Gameplay is linear, which might be cause for complaint depending on your taste. Dowerton no longer has that "open world" feel. Since the game is mostly comprised of making your way up to the top floor of the hotel, your progress is mostly defined by the amount of rooms you've progressed through. The story is also requires only meager reading of journal entries and newspapers. Most plot points are brought to you through interactions with the ghosts.

Dark Fall: Lost Souls

The puzzles, meanwhile, are cause for a little disappointment. They aren't bad exactly, but not of the same caliber set previously. You will most assuredly be groaning after putting together the fourth or fifth torn-up photograph, flyer, or journal page. Some puzzles also just seem too trial-and-error. One of the most obtuse is when you have to listen to a series of tones and then recreate them by shaking a can of bones. What for, you ask? To get a phone number. You know, like you do. There is a simple timed puzzle, in which you have to connect wires correctly before a "Shadowkin" attacks you from across the room. The puzzle would be lame on its own, but the tension felt from seeing that Shadowkin slowly approach you is amazingly scary. You can die, in a sense, but this just means that you have to return to the previous area and makes little impact on deterring your progress.

Graphics are still done in a slide-show manner, but we now have a 360 degree view at a resolution of 1024x768 pixels. The graphical overhaul bears a stark improvement over all of Boakes' past efforts. While not as slick and stylized as The Lost Crown, Lost Souls triumphs in its new, albeit familiar, atmosphere. The graphics now have more in common with games like Silent Hill or Fatal Frame than old British TV serials. That sense of horror just bubbling beneath the surface is now replaced with horror straight-up thrown in your face. Some fans will complain of the lack of subtlety, others will rejoice at this more accessible variety of scares.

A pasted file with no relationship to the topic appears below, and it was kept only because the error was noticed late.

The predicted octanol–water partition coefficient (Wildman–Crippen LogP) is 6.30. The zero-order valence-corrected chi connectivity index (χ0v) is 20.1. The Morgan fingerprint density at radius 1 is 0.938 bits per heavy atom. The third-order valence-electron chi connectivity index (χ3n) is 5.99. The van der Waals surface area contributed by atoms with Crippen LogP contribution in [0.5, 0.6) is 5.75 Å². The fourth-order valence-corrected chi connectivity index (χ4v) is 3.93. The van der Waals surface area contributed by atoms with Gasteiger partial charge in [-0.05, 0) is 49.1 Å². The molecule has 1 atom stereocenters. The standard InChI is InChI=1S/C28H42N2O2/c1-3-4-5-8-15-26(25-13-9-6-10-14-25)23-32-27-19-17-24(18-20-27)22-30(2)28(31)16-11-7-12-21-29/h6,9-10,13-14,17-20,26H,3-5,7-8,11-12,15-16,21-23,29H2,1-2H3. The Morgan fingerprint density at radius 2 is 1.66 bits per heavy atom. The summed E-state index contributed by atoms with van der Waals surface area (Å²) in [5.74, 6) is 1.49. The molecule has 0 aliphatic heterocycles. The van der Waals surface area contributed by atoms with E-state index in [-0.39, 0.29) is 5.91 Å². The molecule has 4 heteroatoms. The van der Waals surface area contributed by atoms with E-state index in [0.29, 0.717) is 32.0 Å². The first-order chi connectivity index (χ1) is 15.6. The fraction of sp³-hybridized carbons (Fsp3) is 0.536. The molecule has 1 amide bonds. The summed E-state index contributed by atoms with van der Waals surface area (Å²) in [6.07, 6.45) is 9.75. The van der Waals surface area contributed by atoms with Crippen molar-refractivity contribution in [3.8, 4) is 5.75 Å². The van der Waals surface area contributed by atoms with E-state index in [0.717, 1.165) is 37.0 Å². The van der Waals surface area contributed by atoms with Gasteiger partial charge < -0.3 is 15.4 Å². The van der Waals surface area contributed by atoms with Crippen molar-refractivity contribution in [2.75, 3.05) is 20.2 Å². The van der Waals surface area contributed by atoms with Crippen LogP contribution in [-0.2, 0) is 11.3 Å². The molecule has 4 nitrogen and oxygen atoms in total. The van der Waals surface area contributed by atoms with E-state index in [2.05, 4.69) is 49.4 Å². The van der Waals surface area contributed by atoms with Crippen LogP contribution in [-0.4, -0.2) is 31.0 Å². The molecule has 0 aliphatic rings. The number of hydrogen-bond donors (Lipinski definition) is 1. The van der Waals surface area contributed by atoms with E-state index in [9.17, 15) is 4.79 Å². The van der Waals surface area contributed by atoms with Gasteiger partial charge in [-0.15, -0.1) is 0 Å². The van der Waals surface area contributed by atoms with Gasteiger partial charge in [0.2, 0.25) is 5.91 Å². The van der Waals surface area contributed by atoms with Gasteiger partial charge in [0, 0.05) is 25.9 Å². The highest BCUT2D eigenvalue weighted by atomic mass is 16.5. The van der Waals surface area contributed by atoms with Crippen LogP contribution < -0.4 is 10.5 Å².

Lost Souls shows that, despite issues that have endured throughout his work, Boakes has not lost his form or his passion. The quality of the product differs depending on what you hold most near and dear in horror adventure games, but in many ways this series has improved with each entry.

Quick Info:

Developer:

  • Darkling Room

Publisher:

  • Strategy First

Designer:

  • Jonathan Boakes

Genre:

Themes:


Dark Fall: Lost Souls

Dark Fall: Lost Souls

Dark Fall: Lost Souls

Dark Fall: Lost Souls

Dark Fall: Lost Souls


[Related Game] Barrow Hill: The Curse of the Ancient Circle - Windows (2006)

American Cover

Matt Clark and Jonathan Boakes have much in common. They share their passion for the mystique and charm of ghost stories and they celebrate this passion through interactive media. Clark's work heavily mirrors Dark Fall. They seem to have taken inspiration from the same sources. Clark's Shadow Tor Productions assisted heavily in the production of The Lost Crown and has collaborated heavily with Boakes and Darkling Room ever since. But before Crown, Shadow Tor released Barrow Hill.